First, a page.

For those seeking inspiration, an alternative support model already exists on a smaller scale. MOBAs like League of Legends and DOTA2 strategically necessitate a support role for their 5v5 matches. Some support characters can heal but many cannot. Supports fill their role with a variety of tools such as crowd control, shields, escape mechanics, buffs, and limited heals. Pure supports could certainly still exist in an innovative MMORPG, but I’d like to see these tools spread out across all classes. Ideally dungeons in such an MMO could be crafted so that adventuring parties will always have a weakness. This enhances replayability and creates genuine difficulty as parties must strategize how to overcome their collective shortcomings.
These shortcomings could be overcome by exploiting a new AI threat system that eschews generic aggro based taunting in favor of individual targeting methods. The current holy trinity system bases mob aggro solely on numerical taunt/damage/healing threats. This leads to limited ways for players to react and limited methods in how to compose parties. Instead, monsters should target based on their move set. For example, some enemies might focus on who’s closest, the lowest health character, a player activating a mechanism, the most recent spell caster, or even who is wearing shiniest clothes. Not only does this add flavor to drab monster AI, but it forces players to adapt to situations and play with an “out of the box” mindset. Bouncing aggro is suddenly an interesting mechanic for the entire party instead of just one player.
Typically, looking for tanks and healers stall out parties faster than a troll ninja looting an unequippable rare. Most players want to deliver damage, strike the killing blow, and loudly proclaim their hero status. Like in MOBAs, tanks and healers rarely get star treatment, even if their talent really saved the day. I know this is dangerous, but I want the onus of typical holy trinity tanking and healing spread across everyone’s shoulders.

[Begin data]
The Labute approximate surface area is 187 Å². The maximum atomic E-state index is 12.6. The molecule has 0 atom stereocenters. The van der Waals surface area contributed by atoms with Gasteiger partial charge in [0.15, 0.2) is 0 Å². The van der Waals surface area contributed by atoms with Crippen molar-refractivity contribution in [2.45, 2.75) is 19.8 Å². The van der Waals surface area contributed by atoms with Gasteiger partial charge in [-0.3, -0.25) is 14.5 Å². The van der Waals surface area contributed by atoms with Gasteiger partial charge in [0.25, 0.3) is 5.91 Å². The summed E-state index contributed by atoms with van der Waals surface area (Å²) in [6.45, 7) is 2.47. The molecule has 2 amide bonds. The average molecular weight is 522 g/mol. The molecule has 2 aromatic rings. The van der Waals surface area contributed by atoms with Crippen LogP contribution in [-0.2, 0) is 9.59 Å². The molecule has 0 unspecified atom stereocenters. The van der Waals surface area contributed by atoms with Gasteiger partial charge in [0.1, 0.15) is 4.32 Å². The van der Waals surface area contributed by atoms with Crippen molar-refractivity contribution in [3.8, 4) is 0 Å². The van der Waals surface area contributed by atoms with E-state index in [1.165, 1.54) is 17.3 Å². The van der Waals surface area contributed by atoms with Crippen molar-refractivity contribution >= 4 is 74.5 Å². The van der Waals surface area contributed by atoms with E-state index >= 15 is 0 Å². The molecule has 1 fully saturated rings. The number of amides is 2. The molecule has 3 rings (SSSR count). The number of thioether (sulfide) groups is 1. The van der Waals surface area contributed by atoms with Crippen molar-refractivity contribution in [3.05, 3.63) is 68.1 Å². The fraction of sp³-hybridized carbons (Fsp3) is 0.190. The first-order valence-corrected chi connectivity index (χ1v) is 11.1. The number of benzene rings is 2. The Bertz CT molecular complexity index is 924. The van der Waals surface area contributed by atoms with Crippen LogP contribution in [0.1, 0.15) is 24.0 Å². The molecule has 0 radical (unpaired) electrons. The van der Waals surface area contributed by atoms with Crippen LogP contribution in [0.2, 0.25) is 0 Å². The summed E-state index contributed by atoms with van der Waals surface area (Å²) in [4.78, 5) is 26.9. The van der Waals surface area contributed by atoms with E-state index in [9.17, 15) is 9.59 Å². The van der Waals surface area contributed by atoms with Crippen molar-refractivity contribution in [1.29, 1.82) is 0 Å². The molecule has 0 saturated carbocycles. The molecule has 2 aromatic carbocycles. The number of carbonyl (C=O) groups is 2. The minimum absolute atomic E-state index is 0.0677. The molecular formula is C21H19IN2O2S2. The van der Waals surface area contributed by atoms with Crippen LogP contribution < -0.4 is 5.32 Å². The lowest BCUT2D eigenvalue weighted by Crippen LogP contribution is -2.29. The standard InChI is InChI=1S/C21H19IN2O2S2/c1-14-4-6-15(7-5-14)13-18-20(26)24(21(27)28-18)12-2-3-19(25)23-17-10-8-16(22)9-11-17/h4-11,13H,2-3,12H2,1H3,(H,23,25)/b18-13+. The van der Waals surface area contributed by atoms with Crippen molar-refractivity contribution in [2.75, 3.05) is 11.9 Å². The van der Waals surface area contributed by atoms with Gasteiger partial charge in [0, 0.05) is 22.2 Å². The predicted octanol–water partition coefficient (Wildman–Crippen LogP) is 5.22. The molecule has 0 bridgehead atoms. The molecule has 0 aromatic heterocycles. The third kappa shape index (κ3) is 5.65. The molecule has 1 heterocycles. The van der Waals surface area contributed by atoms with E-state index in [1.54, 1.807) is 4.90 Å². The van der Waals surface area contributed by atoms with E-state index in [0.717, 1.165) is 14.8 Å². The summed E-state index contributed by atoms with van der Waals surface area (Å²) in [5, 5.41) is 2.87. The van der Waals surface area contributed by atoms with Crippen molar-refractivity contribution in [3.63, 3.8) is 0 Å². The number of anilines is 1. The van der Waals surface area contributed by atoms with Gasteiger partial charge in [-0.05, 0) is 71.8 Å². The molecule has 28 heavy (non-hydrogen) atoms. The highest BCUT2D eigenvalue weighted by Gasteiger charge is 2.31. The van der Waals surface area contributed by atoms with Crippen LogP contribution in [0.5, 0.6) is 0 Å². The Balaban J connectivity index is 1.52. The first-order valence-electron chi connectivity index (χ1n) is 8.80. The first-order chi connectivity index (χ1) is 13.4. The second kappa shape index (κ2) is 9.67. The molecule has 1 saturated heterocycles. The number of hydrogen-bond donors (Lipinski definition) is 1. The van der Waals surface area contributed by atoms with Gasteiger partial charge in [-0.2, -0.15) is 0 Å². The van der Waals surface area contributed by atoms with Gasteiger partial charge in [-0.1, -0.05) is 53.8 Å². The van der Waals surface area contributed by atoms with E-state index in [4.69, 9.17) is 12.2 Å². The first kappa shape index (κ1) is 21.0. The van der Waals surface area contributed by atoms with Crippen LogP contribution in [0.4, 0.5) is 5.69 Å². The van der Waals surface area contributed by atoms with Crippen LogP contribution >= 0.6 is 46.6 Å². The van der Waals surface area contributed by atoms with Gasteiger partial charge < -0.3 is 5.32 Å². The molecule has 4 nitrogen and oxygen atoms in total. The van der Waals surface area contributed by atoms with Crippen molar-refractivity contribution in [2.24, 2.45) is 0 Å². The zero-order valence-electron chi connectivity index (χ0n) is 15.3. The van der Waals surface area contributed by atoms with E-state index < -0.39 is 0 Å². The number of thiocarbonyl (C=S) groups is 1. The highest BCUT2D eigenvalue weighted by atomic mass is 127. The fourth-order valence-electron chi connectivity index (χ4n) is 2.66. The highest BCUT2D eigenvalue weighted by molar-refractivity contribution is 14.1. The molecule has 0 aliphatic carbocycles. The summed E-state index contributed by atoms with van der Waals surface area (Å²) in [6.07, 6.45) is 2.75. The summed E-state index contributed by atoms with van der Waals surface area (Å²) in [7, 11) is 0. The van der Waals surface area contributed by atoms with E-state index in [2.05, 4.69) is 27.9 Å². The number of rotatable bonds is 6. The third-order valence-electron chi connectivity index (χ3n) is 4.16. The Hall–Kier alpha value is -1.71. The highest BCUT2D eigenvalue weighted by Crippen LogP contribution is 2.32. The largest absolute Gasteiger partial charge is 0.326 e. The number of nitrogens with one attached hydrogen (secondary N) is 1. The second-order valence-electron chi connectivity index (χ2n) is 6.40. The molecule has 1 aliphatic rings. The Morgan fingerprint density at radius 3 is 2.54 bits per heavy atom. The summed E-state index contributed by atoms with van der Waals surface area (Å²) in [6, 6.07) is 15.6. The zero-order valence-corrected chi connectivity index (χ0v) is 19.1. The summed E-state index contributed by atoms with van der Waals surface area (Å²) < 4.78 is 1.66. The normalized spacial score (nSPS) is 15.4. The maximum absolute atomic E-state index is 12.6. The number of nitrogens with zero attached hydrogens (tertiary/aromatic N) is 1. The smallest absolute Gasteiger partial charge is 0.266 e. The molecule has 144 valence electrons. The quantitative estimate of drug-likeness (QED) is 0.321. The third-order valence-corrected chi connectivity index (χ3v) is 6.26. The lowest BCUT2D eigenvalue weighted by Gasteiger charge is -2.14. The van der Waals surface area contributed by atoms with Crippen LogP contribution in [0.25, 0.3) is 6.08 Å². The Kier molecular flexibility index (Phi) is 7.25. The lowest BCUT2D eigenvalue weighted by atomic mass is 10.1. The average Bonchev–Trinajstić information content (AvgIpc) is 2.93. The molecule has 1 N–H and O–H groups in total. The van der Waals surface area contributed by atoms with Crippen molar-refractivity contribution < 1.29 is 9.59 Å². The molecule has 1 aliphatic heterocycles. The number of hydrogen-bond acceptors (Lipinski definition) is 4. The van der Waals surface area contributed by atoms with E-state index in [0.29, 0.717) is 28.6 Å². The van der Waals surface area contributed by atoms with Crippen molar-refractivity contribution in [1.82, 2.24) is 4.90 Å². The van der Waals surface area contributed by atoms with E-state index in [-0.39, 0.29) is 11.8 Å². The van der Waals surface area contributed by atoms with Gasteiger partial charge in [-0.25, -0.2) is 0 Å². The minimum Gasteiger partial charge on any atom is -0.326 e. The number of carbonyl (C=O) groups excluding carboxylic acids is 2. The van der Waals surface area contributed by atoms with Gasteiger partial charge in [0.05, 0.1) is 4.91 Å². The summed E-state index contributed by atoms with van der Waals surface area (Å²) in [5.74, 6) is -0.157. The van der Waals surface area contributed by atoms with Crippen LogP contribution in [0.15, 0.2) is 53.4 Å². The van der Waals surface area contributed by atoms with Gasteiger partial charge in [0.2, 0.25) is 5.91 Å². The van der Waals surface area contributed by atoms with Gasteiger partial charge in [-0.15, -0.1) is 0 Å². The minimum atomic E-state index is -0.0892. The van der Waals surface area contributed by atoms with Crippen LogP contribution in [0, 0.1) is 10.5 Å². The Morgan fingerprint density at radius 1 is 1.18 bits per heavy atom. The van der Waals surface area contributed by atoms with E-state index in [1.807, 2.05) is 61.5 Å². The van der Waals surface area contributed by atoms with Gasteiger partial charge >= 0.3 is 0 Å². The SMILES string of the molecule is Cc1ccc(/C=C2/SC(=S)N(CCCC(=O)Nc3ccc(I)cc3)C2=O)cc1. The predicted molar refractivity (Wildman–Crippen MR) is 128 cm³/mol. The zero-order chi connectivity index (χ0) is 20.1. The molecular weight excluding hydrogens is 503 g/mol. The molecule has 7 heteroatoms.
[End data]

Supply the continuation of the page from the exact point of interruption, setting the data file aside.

Ultimately, I want to kill the MMORPG holy trinity because I feel that developers fall back on that method instead of looking to create something new. We just end up with these rehashed combat systems that fall flat because they’ve already been done (and done better). The wole thing reminds me of a movie called Multiplicity with Michael Keaton. In it, he creates a clone of himself to handle time consuming chores. That clone then thinks the same thing and clones himself. This cloning saga repeats ad nauseam with each clone spawning as a progressively dumber version of Michael Keaton. That’s how I feel about holy trinity MMOs. Modern releases feel pretty dumb compared to older generations.
It’s unfortunate that MMOs cost so much to make. Publishers are less likely to take risks when so much is on the line. We can’t rely on indie studios to usher in innovation as they do with smaller scale projects. Killing the holy trinity might be a major risk, but there are definitely success stories. Blade and Soul and Black Desert Online, the biggest MMORPG launches in the West this year, have built a strong following without mandatory party compositions. In fact, I recently estimated Blade and Soul as one of the most played free MMORPGs.
Here’s to a future where innovation reigns supreme over the holy trinity’s mundane corpse.